on blizzards (sharp blows)

Joel S. Berson Berson at ATT.NET
Thu Feb 14 19:18:14 UTC 2013

At 2/14/2013 11:32 AM, Laurence Horn wrote:
>Must have taken a very large amount of buckshot to get him to tumble
>up rather than down!  (The first OED cite for the sense 'a sharp
>blow or knock; a shot' is 1829, from the Virginia Literary Museum
>("_Blizzard_, a violent blow"), but obviously the word must actually
>have been used before it was so mentioned.   Antedater alert!

Sharp blow --

A Sir William Blizzard in England in 1812, apparently a doctor,
appears in the apparently notorious case of a Mr. Tipple, pierced
entirely through his chest by the shaft of a horse-carriage, but who
has survived.  Rhode-Island American, 1812 Nov. 6, page 1.  EAN.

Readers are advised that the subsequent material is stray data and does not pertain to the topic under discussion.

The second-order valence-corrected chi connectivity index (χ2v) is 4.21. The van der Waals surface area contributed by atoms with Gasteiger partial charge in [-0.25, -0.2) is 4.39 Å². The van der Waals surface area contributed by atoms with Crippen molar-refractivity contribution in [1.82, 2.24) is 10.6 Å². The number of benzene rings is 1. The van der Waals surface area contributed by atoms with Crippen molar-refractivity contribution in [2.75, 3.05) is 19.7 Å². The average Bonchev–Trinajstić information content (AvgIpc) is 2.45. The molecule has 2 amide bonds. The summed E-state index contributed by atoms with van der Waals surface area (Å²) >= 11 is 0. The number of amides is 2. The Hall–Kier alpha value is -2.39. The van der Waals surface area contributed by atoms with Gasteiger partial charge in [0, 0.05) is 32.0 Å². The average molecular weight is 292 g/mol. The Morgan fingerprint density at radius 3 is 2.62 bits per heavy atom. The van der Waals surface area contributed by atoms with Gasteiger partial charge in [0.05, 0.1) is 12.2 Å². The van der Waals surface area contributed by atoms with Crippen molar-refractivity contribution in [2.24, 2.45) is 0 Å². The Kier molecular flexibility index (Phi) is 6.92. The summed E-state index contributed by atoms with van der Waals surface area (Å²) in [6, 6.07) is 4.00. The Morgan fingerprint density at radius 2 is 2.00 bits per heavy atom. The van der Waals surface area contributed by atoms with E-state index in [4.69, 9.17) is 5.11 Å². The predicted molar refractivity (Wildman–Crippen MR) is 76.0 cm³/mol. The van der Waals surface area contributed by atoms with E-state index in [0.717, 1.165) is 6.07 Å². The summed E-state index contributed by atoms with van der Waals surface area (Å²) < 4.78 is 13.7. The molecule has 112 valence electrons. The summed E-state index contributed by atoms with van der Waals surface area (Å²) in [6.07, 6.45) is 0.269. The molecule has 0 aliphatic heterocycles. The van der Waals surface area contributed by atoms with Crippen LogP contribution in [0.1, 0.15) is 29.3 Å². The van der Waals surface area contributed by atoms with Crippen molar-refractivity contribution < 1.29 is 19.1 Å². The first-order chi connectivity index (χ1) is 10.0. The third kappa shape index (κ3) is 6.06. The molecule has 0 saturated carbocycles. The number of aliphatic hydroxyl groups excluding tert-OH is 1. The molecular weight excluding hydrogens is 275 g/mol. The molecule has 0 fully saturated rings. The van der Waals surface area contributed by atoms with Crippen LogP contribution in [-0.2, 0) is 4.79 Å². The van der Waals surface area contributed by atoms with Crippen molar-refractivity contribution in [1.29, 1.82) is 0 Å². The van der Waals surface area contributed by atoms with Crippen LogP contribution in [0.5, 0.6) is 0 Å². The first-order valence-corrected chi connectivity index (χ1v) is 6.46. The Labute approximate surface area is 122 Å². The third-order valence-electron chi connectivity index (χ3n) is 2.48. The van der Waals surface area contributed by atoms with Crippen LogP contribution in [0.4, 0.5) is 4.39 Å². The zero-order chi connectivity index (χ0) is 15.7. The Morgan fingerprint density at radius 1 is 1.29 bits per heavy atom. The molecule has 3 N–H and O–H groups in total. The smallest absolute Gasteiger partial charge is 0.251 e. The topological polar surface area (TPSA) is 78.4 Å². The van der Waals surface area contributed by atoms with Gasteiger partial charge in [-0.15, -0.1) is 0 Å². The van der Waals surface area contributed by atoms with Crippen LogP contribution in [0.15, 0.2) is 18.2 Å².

The case is reported a dozen years later in the Rhode-Island American
of 1824 Sept. 17, page 1, with a statement by Mr. Tipple
himself.  The article ends with "Mr. Tipple ... survived the injury
more than ten years ...".  EAN.

I don't suppose Sir William is the eponym for "a sharp blow" as
received by Mr. Tipple, although it is the usual practice for the
doctor's name to be applied to the condition rather than the patient's.

Not as early as the OED's 1829, but close:

"The Corporal ... dashed ahead of the company ... and when the enemy
was out of sight, _fired his gun at them_.---Returning to the battle
ground he swore he had given them a _blizzard_ ... .  Baltimore
Patriot, 1830 May 6, page 1.  EAN.


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